31 mai 2012

A culture of distraction

Joe Kraus, auteur éponyme de son blog:

Look at how internet access has changed since smart phones came into being (and this data is a year old, so I’m certain it’s even more in this direction). In the pre-smartphone era we accessed the internet roughly five times per day, in longer chunks. Today, with smartphones, we’re accessing it 27 times a day.

The effect of all of this is that we’re increasingly distracted. Less and less able to pay attention to anything for what used to be reasonable length of times.

The funny part about distraction is that it’s a worsening condition. The more distracted we are, the more likely we are to get distracted.

Some people call switching our attention between things that vie for it “multi-tasking”. Like were a computer with dual cores running two simultaneous processes.

Except that we’re not. Numerous brain imaging studies have shown that what we call “multi-tasking” in humans, is not multi-tasking at all. Your brain is merely trying to rapidly switch it’s attention between two tasks. Back and forth, as quickly as it can.

It’s shown not only that we’re dumber when we do this (an average of 10 IQ points dumber – that’s the same as pulling an all-nighter.), but that we’re also 40% less efficient at whatever it is we’re doing.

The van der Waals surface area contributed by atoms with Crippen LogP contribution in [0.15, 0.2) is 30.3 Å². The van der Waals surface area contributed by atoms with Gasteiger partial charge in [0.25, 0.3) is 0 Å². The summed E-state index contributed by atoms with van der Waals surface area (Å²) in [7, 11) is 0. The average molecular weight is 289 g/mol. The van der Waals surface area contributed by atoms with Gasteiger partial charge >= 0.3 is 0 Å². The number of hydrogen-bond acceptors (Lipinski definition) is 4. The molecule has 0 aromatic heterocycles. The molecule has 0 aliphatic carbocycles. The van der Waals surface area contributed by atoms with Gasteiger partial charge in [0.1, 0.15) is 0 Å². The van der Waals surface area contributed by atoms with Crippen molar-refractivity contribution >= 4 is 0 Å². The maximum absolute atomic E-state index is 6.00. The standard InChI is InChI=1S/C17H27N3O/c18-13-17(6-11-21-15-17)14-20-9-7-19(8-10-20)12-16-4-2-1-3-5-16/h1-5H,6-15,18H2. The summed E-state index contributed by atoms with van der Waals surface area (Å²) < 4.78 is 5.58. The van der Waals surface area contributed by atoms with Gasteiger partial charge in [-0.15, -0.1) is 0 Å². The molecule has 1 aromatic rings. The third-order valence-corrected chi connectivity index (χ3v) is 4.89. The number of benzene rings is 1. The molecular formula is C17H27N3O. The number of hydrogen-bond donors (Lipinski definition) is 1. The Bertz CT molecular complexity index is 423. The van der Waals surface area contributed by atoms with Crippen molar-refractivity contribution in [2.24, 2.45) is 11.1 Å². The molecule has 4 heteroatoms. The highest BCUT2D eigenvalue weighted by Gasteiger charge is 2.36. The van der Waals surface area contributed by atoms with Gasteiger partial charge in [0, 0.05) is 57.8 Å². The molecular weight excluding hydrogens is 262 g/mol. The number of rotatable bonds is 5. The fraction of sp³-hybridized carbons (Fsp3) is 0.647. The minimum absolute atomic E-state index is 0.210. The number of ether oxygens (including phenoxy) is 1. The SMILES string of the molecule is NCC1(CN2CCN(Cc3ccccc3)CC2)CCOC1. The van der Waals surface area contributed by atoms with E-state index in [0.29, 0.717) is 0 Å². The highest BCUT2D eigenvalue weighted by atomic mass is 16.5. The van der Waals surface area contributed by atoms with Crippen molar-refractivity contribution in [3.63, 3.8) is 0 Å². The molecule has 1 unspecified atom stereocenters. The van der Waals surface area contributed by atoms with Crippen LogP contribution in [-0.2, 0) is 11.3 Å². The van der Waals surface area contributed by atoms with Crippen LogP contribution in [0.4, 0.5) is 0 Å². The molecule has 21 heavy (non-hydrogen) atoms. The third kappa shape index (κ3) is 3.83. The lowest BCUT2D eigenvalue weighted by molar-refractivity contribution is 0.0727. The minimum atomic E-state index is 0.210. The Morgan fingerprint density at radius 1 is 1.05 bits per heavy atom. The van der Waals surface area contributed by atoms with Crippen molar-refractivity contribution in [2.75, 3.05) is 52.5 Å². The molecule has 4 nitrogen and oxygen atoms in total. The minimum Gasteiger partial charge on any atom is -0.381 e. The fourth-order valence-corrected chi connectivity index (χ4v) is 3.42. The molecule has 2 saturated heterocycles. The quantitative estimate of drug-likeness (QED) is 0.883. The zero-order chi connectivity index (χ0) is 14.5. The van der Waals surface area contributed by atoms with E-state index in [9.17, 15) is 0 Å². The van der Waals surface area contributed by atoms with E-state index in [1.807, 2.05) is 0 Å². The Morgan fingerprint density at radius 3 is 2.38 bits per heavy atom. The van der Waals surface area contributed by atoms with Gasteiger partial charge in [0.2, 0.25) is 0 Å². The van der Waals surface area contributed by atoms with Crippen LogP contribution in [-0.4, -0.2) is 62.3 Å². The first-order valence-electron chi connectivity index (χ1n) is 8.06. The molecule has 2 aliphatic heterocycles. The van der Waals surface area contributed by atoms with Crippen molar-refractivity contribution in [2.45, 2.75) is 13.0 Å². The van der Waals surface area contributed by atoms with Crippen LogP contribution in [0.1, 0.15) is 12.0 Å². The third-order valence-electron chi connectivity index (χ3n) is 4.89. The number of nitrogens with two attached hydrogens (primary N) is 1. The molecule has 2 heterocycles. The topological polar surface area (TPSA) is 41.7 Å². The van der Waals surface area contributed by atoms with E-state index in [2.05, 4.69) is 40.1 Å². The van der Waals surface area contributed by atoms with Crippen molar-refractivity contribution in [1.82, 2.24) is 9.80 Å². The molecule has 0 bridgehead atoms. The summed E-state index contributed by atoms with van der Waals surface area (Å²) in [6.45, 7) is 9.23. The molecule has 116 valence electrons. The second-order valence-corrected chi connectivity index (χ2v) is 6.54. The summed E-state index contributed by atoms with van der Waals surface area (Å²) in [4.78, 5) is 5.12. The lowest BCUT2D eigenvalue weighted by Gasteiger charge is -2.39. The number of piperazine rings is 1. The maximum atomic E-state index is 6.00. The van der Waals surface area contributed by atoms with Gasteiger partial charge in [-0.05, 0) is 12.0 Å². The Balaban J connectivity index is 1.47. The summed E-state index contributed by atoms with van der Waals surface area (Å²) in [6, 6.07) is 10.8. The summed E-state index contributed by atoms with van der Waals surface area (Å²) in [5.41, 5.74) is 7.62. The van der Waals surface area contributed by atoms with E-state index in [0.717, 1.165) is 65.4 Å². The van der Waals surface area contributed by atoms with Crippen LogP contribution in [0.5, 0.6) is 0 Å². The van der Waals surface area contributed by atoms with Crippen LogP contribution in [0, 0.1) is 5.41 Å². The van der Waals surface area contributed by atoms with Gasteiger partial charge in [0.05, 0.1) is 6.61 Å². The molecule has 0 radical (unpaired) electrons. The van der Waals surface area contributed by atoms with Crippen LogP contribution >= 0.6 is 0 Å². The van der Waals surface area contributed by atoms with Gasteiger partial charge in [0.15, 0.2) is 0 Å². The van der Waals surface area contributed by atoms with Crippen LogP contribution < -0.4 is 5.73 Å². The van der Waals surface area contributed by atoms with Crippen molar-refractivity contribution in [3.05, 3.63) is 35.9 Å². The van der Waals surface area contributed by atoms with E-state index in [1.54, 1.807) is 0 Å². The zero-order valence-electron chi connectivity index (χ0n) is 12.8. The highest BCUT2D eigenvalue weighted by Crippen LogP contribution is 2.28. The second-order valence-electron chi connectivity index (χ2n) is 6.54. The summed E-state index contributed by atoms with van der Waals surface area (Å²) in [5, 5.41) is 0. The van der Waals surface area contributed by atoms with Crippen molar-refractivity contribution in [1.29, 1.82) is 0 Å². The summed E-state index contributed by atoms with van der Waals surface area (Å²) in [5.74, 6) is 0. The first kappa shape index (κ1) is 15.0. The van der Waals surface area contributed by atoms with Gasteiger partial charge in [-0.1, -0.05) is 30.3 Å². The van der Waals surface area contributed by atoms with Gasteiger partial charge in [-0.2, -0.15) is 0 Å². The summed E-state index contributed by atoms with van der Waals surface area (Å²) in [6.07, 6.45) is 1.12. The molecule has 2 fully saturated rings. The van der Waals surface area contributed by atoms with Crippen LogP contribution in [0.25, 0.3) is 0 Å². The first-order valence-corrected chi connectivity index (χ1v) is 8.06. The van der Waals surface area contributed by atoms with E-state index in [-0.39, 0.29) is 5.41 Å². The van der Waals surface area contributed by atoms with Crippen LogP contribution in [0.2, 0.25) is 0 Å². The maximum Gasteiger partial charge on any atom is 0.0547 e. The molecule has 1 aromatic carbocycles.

But, my favorite part about multi-tasking is that it’s proven that the more you do it, the worse you are at it. Check that out. It’s one of the only things where the more you practice it, the worse you get at it.

The reason why that’s the case is that when you practice distraction (which is what multi-tasking really is – paying attention to something that distracted you from what you were originally paying attention to), you’re training your brain. You’re training your brain to pay attention to distracting things. The more you train your brain to pay attention to distractions, the more you get distracted and the less able you are to even focus for brief periods of time on the two or three things you were trying to get done in your ‘multi-tasking’ in the first place.

Très interessant ce long article qui explique les causes, les effets et les possibles remèdes à nos distractions permanentes liées, en partie, à notre utilisation intensive des smartphones. De manière synthétique, pour les plus fainéants d’entre vous qui ne liront pas l’article tout entier, nous ne sommes pas conçu pour faire du multi-tâche — à la différence des machines — et chaque fois que notre attention est sollicitée par un appel, un SMS, un mail ou encore un tweet, c’est un peu de notre créativité, de notre imagination, de notre vision, de nos idées ou de notre ligne de pensée qui s’envole.

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